There has been a LOT of talk lately about coupon fraud, misuse, and scams. We want to help make sure you know what it looks like so you don’t inadvertently do something illegal and upset your favorite cashiers!
This page is going to have some basic coupon etiquette and how to avoid scams. A large list of rules and regulations can be found here. If you are looking for rules for individual stores, they can be found HERE.
- Always, always, always follow the rules on the coupon.
- If it says “Limit two,” then only use two coupons per transaction!
- If it specifies a certain size, don’t try to use it for a size smaller.
- Even if it scans, it is still misuse.
- If a store is audited and found to have accepted coupons for other than what they are specified for, they will NOT be reimbursed for their coupons.
A few days after this interview, several signs went up in Kroger stores around Houston that severely limited the number of coupons. Coupon misuse really does hurt everyone. In this store in particular, only two printable coupons are allowed per manufacturer. This causes difficulties when you are trying to do a Mega Sale!
Coupon misuse is often called “glittering” or “balanced couponing.” Here is a clear example of very obvious misuse that still “works.” Please, don’t do this. Just don’t.
Kroger limiting coupons even more severely leads us to our next guideline:
- If the coupon does not specify a limit, follow the rules for the store that you are at. Links to store coupon policies can be found here. For example, Kroger is 5 of each coupon, Target is 4.
- Some stores may accept coupons within a few days after expiration. Others will not. If you are in doubt, ask the cashier or the manager.
- If you do have expired coupons that you want to throw out, consider donating them to military families.
There are also fake coupons that are being generated by people for fraud purposes. These people will actually manufacture fake barcodes that really do scan and take off what the coupon states. However, since these were not generated by the original store, they are considered fraud. Typically these coupons will be for high values, like $10 off one item of laundry detergent, or $15 off when you spend $15 at a store. If it sounds too good to be true, it probably is!Yes, We Coupon! has an article that talks about some of these fake coupons. Many of these coupons are used to get overage money back, or are even sold to couponers who are naive and are just excited to get a high-value coupon. Again, if you are caught using fraudulent coupons, YOU will be held responsible, not the person that you bought it from.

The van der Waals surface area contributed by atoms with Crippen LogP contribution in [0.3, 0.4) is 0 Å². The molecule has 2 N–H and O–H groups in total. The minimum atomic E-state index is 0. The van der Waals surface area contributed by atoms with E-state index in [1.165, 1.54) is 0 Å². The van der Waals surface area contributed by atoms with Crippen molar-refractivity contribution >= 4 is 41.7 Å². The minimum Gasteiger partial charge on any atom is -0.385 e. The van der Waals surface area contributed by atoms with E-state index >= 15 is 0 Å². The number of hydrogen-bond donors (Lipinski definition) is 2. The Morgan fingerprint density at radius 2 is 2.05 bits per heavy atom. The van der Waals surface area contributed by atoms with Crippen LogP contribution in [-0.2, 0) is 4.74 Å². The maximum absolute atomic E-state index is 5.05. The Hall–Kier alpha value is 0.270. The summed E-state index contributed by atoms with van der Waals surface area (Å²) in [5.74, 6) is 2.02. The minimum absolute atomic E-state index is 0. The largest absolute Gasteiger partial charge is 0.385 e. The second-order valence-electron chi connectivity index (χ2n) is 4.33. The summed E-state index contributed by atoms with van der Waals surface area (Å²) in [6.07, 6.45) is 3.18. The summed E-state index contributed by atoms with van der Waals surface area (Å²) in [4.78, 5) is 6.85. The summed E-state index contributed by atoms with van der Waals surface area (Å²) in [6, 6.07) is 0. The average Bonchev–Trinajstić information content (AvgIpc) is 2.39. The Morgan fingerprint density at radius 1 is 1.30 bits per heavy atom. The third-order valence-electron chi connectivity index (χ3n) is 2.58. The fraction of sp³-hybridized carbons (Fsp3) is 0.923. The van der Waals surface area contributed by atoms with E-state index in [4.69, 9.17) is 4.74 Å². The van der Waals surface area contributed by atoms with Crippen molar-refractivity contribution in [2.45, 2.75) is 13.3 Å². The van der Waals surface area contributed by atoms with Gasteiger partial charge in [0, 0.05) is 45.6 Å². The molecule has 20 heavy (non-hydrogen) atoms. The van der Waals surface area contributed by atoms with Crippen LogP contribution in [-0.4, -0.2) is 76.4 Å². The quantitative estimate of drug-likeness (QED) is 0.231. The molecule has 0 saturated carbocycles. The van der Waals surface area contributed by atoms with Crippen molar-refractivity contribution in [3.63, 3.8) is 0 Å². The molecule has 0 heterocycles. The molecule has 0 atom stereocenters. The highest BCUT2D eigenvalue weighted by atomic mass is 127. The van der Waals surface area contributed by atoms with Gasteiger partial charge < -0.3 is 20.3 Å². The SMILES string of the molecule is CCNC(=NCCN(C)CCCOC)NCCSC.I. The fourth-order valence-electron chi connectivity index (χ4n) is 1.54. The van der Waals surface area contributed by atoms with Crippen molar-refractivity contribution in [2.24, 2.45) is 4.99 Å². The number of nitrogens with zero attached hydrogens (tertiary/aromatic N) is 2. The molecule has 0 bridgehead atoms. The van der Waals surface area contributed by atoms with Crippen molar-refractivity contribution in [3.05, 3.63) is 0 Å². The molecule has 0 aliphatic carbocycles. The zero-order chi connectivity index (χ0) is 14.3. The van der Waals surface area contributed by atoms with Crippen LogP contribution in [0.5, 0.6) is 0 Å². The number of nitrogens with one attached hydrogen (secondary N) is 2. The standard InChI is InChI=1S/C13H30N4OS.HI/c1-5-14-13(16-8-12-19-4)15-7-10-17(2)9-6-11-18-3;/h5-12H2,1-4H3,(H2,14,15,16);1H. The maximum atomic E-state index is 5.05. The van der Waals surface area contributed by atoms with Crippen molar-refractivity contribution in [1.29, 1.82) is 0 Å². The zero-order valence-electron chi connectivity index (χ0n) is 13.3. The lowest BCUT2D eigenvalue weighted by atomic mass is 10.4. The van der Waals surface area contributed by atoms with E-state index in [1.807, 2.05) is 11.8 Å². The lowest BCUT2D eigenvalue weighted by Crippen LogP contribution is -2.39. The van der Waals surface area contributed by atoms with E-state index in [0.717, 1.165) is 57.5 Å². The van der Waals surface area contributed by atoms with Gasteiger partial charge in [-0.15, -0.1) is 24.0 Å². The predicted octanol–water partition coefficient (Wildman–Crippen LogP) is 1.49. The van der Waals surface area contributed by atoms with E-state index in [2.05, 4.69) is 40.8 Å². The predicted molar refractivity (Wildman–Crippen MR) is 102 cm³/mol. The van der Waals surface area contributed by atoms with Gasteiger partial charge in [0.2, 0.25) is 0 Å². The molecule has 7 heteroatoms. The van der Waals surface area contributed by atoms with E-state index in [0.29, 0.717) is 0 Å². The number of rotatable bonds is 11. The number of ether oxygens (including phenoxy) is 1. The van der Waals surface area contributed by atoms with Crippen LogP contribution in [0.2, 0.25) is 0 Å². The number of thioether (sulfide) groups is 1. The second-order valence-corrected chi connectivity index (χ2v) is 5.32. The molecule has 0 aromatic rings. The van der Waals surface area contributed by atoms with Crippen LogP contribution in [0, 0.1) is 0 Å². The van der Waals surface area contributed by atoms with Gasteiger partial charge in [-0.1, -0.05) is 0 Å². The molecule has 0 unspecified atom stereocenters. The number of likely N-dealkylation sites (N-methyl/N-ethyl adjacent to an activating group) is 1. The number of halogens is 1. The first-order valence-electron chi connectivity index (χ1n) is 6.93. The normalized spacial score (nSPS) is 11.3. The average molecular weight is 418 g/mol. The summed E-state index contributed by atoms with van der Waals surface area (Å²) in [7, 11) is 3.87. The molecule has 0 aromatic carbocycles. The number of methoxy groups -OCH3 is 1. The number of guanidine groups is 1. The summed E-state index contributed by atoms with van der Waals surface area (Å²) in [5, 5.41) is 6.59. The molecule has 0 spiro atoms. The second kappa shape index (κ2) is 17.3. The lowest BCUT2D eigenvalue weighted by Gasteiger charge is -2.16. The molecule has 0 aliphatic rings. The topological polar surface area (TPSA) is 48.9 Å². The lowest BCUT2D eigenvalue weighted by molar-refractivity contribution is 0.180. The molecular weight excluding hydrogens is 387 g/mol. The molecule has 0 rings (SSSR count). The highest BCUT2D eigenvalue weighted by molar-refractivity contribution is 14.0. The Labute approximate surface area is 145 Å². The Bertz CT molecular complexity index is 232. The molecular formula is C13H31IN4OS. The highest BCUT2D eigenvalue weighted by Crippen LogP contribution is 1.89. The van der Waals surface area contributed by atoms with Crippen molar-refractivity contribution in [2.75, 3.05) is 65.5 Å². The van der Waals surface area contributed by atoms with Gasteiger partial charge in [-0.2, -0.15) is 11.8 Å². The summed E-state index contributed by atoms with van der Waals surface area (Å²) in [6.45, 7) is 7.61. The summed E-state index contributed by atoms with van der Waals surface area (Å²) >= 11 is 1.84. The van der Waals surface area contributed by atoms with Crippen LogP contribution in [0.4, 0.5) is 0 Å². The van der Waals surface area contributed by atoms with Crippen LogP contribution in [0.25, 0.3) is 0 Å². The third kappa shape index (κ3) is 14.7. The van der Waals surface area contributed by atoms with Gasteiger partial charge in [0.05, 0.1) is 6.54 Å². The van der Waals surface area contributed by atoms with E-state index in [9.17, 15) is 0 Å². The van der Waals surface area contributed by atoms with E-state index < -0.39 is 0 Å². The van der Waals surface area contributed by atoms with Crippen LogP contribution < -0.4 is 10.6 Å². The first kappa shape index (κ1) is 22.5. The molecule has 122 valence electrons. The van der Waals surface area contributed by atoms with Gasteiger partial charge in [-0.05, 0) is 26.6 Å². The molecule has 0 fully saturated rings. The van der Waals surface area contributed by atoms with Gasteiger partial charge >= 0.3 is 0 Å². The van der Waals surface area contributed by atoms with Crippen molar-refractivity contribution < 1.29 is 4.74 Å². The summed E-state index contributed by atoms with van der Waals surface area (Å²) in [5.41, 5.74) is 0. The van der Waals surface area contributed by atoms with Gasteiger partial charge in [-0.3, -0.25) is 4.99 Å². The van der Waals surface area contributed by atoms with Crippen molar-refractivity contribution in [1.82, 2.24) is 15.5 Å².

Here is a story about women who were arrested for using fake coupons at Walmart and getting the overage back as gift cards. They had gotten over $500 worth before the cashiers caught on and calld the police, who then arrested the women.
You will see many “glitches” being posted that show items worth hundreds or even thousands of dollars being sold for pennies on the dollar. A lot of these will be posted on Amazon, or even Walmart.com. Be very wary when you see these. Some are legitimate, but the majority will be scams. Here are some ways that you can tell the difference:
- Is it being sold by a third party? If it is not being sold directly by Walmart, then it likely a scam. Walmart will not let you return it if it’s not what you ordered. On Amazon, if it is not being sold on the main page but is instead on the list of other vendors, it is most likely a scam and you will not get your item.
- Does the seller have good reviews? Even if it shows up on Amazon’s main product page, check the reviews. If there are no reviews or there are lots of poor reviews, then it is probably a scam.
- Is their contact information valid? When you email or call, do you actually reach someone legitimate? Or does your email bounce back saying the account is no longer valid?
- Does the shipping information make sense? There are tons of Walmart deals where it shows that it is a 36 count of a candy bar for $2, but when you look at the cost breakdown, it says that it’s $1 per ounce. That means you’ll really get one candy bar, not 36 of them.
These aren’t the only ways that people will try to scam you, but it is a good way to weed out the majority of them.
Buying and Selling Coupons/Stockpile
Lastly, according to the Coupon Information Center (CIC), it is illegal to not only sell and buy coupons, but also to sell items that you bought with a coupon. You may see people selling items from their stockpile, or getting items for free with coupons and then re-selling them at flea markets or garage sales. Selling of coupons and stockpiles is a violation of the terms and agreements of a coupon, which you agree to by using the coupon.
If you are concerned that something is a scam, a fraud, or illegal, ask someone you trust! Or if you are not sure, please contact us and we will try to help answer your question.